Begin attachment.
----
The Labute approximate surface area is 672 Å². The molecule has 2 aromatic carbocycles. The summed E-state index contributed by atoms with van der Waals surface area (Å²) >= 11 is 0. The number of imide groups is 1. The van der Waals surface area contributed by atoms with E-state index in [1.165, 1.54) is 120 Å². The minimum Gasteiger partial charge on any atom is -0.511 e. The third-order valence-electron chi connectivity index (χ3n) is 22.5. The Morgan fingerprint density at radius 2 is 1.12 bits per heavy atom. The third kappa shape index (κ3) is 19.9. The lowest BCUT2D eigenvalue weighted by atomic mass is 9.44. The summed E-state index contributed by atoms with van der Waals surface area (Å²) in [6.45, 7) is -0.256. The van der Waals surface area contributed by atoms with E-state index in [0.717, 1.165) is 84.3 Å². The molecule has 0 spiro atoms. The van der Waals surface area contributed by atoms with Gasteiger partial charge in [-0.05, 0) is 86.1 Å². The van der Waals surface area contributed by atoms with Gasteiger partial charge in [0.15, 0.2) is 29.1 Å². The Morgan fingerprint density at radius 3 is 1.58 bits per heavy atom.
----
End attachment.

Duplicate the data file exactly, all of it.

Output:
The Labute approximate surface area is 672 Å². The molecule has 2 aromatic carbocycles. The summed E-state index contributed by atoms with van der Waals surface area (Å²) >= 11 is 0. The number of imide groups is 1. The van der Waals surface area contributed by atoms with E-state index in [1.165, 1.54) is 120 Å². The minimum Gasteiger partial charge on any atom is -0.511 e. The third-order valence-electron chi connectivity index (χ3n) is 22.5. The Morgan fingerprint density at radius 2 is 1.12 bits per heavy atom. The third kappa shape index (κ3) is 19.9. The lowest BCUT2D eigenvalue weighted by atomic mass is 9.44. The summed E-state index contributed by atoms with van der Waals surface area (Å²) in [6.45, 7) is -0.256. The van der Waals surface area contributed by atoms with E-state index in [0.717, 1.165) is 84.3 Å². The molecule has 0 spiro atoms. The van der Waals surface area contributed by atoms with Gasteiger partial charge in [-0.05, 0) is 86.1 Å². The van der Waals surface area contributed by atoms with Gasteiger partial charge in [0.15, 0.2) is 29.1 Å². The Morgan fingerprint density at radius 3 is 1.58 bits per heavy atom.